Large peak commit charge at start up

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thomas175

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When I first log on after boot up and immediately open the windows Task Manager I always find a peak commit charge of around 427450 (see attachment) plus or minus 50.

Because my daily applications never use this much memory this peak charge does not increase during the day. But next morning at start up there it is again, very consistent.

Microsoft Bootvis shows only explorer.exe and Sygate Personal firewall running at start up.

HiJackThis shows nothing of concern (see attachment)

dxdiag shows no problems.

How can I determine what is using so much memory at start up?

XP Home SP2, ASUS A8V Deluxe, AMD Athlon 64 3000+, 1 GB (dual 512) Kingston, everything latest updates and versions.
 

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thomas175

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Nothing unusual in the Process tab.
This is a new computer, but I will try the rootit hijacker.
 
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How much difference is there if you look at those figures in Safe Mode?

Also in Administrative Tools > Performance, do you have any performance counters or trace logs enabled?
 

thomas175

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Will try Safe Mode after work later today and report back

Are there any tutorials on Performance counters and trace logs? New area for me.
 
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I was actually thinking that if you had something enabled, it might be consuming resources -- such as the page file itself. I don't think that "peak" value is primarily ram being used, since you have more than enough available in the screen shot. More than I do, for 1 gig installed ram anyway.

I don't have much experience with these either, and there are not a lot of good tutorials on using them around.

However I do have this in my bookmarks:

http://www.windowsnetworking.com/articles_tutorials/Windows_2003_Performance_Monitor.html

This might be good viewing, haven't watched it myself -- don't have the bandwidth:

http://support.microsoft.com/kb/823887/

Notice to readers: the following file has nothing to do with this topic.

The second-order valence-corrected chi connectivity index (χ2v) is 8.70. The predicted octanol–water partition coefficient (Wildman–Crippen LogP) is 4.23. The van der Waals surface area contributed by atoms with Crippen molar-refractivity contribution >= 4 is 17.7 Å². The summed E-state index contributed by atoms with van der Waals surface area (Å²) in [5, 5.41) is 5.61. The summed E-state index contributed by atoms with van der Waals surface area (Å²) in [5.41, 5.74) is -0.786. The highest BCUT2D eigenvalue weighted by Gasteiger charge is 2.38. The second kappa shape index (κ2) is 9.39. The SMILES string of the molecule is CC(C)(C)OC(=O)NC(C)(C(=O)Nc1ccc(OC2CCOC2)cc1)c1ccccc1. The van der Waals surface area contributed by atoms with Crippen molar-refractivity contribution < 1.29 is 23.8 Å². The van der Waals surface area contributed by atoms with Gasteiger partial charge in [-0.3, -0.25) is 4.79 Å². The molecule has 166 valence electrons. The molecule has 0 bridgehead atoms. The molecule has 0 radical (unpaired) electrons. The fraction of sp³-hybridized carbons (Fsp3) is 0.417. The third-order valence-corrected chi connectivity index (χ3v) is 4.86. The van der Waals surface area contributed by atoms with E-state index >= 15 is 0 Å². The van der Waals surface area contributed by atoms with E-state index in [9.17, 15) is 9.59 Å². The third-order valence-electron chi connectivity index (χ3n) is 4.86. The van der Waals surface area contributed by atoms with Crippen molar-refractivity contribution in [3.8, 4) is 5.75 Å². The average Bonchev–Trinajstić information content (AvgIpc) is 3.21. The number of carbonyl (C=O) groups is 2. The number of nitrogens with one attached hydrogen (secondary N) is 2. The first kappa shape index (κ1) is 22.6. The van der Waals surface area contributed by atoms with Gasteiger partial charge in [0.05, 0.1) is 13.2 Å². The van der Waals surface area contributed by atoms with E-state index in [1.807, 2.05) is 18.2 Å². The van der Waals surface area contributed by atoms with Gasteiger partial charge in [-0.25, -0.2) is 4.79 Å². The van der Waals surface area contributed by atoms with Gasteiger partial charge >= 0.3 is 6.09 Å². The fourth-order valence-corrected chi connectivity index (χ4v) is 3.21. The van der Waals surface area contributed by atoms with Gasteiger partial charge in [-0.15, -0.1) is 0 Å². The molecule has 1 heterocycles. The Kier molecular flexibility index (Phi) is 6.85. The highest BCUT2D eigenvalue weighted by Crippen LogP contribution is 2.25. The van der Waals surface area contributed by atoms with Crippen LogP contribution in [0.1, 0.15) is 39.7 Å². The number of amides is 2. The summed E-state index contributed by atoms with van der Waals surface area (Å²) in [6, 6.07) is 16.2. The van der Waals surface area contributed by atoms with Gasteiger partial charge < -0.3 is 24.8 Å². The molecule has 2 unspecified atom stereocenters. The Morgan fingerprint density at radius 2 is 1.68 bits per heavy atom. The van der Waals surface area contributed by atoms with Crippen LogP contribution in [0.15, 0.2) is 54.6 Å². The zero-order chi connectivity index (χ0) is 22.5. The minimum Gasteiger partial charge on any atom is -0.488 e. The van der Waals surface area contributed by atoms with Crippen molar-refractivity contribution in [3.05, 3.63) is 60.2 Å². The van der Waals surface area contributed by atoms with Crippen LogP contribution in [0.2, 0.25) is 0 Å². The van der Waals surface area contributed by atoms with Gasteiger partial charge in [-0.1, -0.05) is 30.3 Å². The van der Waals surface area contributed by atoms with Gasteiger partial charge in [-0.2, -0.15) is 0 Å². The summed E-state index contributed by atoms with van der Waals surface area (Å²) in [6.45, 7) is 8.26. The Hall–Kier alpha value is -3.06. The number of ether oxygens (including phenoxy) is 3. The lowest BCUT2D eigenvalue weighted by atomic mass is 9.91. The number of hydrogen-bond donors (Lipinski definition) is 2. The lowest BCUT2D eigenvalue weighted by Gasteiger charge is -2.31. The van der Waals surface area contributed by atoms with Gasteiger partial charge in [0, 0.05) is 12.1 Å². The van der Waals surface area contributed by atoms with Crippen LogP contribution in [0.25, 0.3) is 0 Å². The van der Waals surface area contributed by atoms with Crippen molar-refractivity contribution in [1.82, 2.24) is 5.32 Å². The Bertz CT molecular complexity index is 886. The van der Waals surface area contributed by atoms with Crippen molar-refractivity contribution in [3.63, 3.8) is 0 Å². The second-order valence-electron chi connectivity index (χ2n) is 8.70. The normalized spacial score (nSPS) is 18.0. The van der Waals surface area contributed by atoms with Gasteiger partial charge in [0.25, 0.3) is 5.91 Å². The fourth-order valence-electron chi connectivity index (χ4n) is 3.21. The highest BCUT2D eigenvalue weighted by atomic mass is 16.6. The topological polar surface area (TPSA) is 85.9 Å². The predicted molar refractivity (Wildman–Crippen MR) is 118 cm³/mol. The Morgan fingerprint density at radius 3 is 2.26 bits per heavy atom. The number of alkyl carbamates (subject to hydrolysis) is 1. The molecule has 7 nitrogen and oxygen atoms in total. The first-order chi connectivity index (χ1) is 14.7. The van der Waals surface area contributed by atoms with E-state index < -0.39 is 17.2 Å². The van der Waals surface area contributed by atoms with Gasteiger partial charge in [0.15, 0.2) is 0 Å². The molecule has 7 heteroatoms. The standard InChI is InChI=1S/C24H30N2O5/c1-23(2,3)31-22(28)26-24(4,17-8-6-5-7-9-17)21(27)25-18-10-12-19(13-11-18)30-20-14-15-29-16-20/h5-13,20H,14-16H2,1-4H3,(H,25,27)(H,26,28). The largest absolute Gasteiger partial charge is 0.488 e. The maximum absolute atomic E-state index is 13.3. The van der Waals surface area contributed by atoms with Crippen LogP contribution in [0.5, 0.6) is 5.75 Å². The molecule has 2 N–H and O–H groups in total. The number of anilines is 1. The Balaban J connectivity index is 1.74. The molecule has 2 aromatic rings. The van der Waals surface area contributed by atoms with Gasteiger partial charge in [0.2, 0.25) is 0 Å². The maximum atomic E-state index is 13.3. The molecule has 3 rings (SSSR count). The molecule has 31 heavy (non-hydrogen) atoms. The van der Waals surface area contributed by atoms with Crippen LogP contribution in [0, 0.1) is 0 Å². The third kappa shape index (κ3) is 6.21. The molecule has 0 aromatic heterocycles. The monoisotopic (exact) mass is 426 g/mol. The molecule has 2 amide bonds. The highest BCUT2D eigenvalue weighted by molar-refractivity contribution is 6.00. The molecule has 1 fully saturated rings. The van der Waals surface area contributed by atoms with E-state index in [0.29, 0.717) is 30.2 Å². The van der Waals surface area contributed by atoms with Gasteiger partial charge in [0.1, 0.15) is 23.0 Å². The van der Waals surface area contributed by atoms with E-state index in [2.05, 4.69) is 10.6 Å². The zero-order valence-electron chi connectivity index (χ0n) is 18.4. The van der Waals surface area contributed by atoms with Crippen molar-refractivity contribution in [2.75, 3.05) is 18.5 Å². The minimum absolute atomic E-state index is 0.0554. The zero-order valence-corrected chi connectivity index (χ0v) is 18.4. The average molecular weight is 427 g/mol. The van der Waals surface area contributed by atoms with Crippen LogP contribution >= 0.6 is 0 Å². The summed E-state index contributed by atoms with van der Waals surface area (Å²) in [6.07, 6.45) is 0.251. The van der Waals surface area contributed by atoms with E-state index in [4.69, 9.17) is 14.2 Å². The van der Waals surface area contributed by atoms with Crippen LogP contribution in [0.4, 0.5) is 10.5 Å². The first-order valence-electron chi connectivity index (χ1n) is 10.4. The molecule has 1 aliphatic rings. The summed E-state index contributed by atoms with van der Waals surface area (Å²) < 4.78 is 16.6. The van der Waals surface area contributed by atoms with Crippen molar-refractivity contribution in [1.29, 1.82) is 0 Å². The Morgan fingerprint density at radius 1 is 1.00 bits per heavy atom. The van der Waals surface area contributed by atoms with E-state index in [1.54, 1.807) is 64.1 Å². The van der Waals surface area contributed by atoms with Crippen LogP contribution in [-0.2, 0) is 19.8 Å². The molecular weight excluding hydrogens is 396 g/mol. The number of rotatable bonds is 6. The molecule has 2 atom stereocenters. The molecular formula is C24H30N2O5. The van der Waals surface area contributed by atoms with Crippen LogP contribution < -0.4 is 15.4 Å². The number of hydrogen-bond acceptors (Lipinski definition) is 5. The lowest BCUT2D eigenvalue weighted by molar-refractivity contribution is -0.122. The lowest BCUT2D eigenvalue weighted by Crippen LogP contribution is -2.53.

It's possible you might be able to enable something which will give you a trace log during bootup, but I've never done anything with them. You need to watch that the file does not get abnormally large over time if you leave it enabled.
 

thomas175

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When I log on in Safe Mode I get exactly the same Peak Commit Charge of 427465. I guess this means my problem lies in the Boot Up or the Log On stage?

I will watch that video you suggest in the next few days.
 

thomas175

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Just to clear the paging file I set it to zero, rebooted, defraged and set it back to 512 minimum and 800 maximum. Made no difference to the Peak Commit Charge.

Good question about the processor. AMD describes it as 64 bit capable for the future but also 32 bit enabled for the present.

Where to now?
 
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Right now, I'd have to say -- I don't have a clue -- and just ignore it since it really isn't causing any problems.

The "peak" value is "history" really, and if it does not approach or exceed your installed ram, you should be fine.

You want to pay attention to the current amts of available ram -- that's the key to performance at any given moment as long as you are not seeing some process hog the cpu.
 

thomas175

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The only process I have seen hog the memory was HiJackThis. When I ran that, trying to solve this problem, the Peak Commit Charge jumped to 940764. I reported this to HiJackThis, but never received any reply. That is why I have tried to follow up on this Peak Commit, because there must be something wrong somewhere.

I once saw somewhere that there is a way to have Windows check itself for any corrupt files? Is that something I could try?
 
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You can run chkdsk to check for file corruption in general or

sfc /scannow

to check for missing or corrupt system files.

running either carries a small degree of risk. The first is that you may choose to fix something required for booting. I haven't seen this happen in XP, but I can't rule it out.

The second is that a file will get replaced from the wrong source if the proper source path information is not present in the registry. I've seen this once or twice, it's more likely to happen on updated systems with service pack installs.

I don't think either would be fruitful here, as corrupt files will usually produce error messages.

To run chkdsk you can right click on the local disk and select Properties > Tools > Error checking.

sfc /scannow does not produce any prompts or confirmations unless it cannot find what it needs. So you never know whether it has done something or not unless it needs your help.
 

thomas175

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I have run chkdsk a couple of times in the last week.

sfc /scannow sounds a little risky.
 
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It's a small risk; I just don't see the potential benefit here. I don't see how this can be a file system problem.
 
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